Explore BrainMass
Share

# Marginal Tax Rate Estimated

Suppose a firm I equally likely to earn \$2 million this year or lose \$3 million. The firm faces a tax rate of 40% on each dollar of taxable income, and the firm pays no taxes on losses. In this simple one-period scenario, ignore the carryback and carry forward rules. The firm's expected taxable income is thus a loss of \$500,000 calculated as .50(- \$3) + .50(\$2). What is the firm's expected marginal rate?

Suppose a second firm is equally likely to earn \$3million this year or lose \$2 million. This firm also faces a tax rate of 40% on each dollar of taxable income (and the firm pays no taxes on losses0. Again in this simple one-period scenario, ignore the carryback and carry forward rules. The firm's expected taxable income is thus a profit of \$500,000 calculated as .50(\$3) + .50(-\$2).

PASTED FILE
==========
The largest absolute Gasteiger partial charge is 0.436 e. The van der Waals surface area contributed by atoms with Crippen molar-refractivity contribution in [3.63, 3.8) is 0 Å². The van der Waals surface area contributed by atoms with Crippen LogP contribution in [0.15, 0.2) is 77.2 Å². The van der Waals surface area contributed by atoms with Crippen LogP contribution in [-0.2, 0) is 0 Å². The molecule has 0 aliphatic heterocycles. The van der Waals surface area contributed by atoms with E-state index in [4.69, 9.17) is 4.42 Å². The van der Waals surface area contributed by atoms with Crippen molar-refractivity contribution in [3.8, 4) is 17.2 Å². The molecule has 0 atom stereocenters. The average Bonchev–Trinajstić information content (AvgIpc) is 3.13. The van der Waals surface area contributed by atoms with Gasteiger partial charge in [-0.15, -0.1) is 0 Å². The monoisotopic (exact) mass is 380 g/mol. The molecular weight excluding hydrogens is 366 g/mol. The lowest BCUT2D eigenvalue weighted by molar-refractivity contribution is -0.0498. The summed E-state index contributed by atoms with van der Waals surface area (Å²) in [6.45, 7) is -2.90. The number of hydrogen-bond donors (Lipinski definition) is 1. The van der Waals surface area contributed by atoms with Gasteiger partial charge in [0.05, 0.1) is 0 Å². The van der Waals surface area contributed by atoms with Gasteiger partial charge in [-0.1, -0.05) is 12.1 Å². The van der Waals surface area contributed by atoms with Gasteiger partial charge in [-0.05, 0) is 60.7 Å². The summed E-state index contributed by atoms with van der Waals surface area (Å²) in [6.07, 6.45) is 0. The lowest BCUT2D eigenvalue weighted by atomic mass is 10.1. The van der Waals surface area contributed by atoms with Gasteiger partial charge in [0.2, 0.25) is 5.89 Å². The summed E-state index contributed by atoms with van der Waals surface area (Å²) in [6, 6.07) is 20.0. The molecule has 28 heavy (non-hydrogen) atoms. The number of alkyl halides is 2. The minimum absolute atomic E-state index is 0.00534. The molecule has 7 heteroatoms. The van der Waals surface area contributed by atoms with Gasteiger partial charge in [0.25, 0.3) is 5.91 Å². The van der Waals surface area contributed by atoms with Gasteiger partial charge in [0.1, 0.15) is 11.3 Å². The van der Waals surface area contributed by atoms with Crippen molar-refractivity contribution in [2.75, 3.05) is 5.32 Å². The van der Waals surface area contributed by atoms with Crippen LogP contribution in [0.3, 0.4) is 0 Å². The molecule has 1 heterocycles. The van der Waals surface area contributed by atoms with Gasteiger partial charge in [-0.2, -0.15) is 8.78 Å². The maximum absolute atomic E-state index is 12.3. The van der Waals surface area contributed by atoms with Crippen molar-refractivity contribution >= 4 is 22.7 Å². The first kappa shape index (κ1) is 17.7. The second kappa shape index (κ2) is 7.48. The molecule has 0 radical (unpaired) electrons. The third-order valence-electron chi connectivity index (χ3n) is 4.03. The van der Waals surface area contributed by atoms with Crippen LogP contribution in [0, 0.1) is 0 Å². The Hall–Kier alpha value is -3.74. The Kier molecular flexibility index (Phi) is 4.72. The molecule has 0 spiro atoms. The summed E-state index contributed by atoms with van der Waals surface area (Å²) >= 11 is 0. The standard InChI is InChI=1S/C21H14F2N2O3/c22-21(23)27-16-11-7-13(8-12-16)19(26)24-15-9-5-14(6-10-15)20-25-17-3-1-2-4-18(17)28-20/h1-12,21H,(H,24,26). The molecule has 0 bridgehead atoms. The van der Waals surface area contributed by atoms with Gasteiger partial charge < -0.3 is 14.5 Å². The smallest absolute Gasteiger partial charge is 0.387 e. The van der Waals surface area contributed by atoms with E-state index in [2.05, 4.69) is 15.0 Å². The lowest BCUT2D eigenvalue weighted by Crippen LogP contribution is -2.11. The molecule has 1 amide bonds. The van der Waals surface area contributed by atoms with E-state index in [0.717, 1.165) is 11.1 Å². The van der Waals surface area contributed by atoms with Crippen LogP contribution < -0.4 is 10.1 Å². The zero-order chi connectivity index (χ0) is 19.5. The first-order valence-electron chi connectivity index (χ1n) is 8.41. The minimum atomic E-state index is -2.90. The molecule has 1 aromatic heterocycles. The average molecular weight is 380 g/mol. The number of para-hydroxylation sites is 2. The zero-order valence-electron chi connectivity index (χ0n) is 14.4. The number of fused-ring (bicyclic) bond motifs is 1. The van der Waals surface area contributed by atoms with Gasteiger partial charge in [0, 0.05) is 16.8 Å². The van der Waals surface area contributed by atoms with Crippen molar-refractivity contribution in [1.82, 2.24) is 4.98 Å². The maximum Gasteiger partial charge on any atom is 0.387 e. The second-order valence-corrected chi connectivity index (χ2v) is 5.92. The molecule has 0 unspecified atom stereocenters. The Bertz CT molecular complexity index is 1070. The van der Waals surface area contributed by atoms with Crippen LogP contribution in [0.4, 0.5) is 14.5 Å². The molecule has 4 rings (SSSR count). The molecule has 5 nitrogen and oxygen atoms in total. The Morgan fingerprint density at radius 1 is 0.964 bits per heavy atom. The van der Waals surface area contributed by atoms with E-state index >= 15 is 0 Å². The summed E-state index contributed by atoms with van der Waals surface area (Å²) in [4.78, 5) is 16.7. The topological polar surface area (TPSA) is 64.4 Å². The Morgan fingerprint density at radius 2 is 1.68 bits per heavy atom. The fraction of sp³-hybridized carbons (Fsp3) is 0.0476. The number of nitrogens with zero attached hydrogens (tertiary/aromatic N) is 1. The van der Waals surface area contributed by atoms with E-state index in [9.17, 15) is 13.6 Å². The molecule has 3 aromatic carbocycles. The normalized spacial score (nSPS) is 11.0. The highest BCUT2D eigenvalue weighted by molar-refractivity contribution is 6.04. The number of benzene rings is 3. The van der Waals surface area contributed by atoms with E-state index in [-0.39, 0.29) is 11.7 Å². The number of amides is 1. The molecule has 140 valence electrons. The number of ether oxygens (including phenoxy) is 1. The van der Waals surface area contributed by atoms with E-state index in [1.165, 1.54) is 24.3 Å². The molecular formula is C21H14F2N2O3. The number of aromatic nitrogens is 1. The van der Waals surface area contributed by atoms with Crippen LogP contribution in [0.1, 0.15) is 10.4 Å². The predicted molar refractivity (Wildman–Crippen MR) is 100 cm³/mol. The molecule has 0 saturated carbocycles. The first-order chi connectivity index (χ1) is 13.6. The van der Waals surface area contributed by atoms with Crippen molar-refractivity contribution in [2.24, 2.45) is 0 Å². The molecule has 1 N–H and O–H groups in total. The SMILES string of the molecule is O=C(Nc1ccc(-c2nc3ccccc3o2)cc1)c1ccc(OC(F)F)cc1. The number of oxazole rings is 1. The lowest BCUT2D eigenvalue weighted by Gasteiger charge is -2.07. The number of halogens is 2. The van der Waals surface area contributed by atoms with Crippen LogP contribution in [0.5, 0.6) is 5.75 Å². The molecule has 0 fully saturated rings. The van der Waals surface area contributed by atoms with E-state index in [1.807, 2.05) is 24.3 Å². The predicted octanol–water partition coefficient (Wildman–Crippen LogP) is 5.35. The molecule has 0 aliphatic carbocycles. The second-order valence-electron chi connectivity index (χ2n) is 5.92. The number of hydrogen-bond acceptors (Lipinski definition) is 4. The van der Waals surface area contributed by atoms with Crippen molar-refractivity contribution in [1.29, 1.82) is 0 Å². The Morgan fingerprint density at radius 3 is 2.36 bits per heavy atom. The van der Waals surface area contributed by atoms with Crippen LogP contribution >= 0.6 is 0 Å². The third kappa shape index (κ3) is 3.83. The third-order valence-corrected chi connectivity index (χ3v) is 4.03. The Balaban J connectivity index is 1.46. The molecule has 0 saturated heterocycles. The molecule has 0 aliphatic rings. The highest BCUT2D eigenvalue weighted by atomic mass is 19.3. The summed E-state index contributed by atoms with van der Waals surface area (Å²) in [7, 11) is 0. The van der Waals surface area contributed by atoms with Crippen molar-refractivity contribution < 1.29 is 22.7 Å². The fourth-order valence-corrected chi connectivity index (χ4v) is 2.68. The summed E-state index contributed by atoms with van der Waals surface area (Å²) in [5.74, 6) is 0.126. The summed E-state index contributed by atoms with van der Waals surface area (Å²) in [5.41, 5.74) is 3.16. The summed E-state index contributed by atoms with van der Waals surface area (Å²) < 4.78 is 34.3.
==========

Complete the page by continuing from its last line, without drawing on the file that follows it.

- What is the firm's expected marginal tax rate.
- Why is the first firm's marginal tax rate not 0%?
- Why is the second firm's marginal tax rate not 40%?

© BrainMass Inc. brainmass.com June 19, 2018, 3:05 am ad1c9bdddf

#### Solution Preview

=>
For firm 1, expected profit = 0.5(-3)+0.5*(2) = -1.5+1 = -\$0.5 million

For every change of \$1 million profit, net change in tax liability = (-0.5+1.0)*0.4 = \$0.2 ...

#### Solution Summary

Expected marginal tax rate estimated in two scenarios.

\$2.19